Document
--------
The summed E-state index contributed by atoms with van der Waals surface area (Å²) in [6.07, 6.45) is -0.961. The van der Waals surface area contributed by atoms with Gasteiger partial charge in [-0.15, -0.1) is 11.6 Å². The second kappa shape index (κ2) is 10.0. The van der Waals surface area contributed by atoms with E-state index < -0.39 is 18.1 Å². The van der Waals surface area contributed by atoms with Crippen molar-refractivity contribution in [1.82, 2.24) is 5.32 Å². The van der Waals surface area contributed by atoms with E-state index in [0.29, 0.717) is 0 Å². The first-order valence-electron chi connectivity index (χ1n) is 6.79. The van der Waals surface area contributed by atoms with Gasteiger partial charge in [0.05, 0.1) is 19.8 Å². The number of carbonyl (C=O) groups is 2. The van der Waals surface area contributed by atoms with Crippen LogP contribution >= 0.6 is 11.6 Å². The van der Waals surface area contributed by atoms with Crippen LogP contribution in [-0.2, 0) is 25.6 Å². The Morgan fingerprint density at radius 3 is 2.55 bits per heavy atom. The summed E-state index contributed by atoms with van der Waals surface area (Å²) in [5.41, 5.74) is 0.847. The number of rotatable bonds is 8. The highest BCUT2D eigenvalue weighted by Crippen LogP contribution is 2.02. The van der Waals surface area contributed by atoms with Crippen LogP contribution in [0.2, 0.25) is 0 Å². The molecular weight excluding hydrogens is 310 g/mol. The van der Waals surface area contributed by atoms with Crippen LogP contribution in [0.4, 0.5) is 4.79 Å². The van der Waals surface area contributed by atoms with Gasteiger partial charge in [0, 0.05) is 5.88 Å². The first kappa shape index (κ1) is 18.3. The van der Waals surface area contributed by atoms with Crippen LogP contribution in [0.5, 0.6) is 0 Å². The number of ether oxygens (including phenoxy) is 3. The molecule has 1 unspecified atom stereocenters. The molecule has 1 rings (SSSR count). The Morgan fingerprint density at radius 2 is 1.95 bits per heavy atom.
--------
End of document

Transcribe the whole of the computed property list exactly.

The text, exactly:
The summed E-state index contributed by atoms with van der Waals surface area (Å²) in [6.07, 6.45) is -0.961. The van der Waals surface area contributed by atoms with Gasteiger partial charge in [-0.15, -0.1) is 11.6 Å². The second kappa shape index (κ2) is 10.0. The van der Waals surface area contributed by atoms with E-state index < -0.39 is 18.1 Å². The van der Waals surface area contributed by atoms with Crippen molar-refractivity contribution in [1.82, 2.24) is 5.32 Å². The van der Waals surface area contributed by atoms with E-state index in [0.29, 0.717) is 0 Å². The first-order valence-electron chi connectivity index (χ1n) is 6.79. The van der Waals surface area contributed by atoms with Gasteiger partial charge in [0.05, 0.1) is 19.8 Å². The number of carbonyl (C=O) groups is 2. The van der Waals surface area contributed by atoms with Crippen LogP contribution >= 0.6 is 11.6 Å². The van der Waals surface area contributed by atoms with Crippen LogP contribution in [-0.2, 0) is 25.6 Å². The Morgan fingerprint density at radius 3 is 2.55 bits per heavy atom. The summed E-state index contributed by atoms with van der Waals surface area (Å²) in [5.41, 5.74) is 0.847. The number of rotatable bonds is 8. The highest BCUT2D eigenvalue weighted by Crippen LogP contribution is 2.02. The van der Waals surface area contributed by atoms with Crippen LogP contribution in [0.2, 0.25) is 0 Å². The molecular weight excluding hydrogens is 310 g/mol. The van der Waals surface area contributed by atoms with Crippen LogP contribution in [0.4, 0.5) is 4.79 Å². The van der Waals surface area contributed by atoms with Gasteiger partial charge in [0, 0.05) is 5.88 Å². The first kappa shape index (κ1) is 18.3. The van der Waals surface area contributed by atoms with Crippen LogP contribution in [0.5, 0.6) is 0 Å². The number of ether oxygens (including phenoxy) is 3. The molecule has 1 unspecified atom stereocenters. The molecule has 1 rings (SSSR count). The Morgan fingerprint density at radius 2 is 1.95 bits per heavy atom.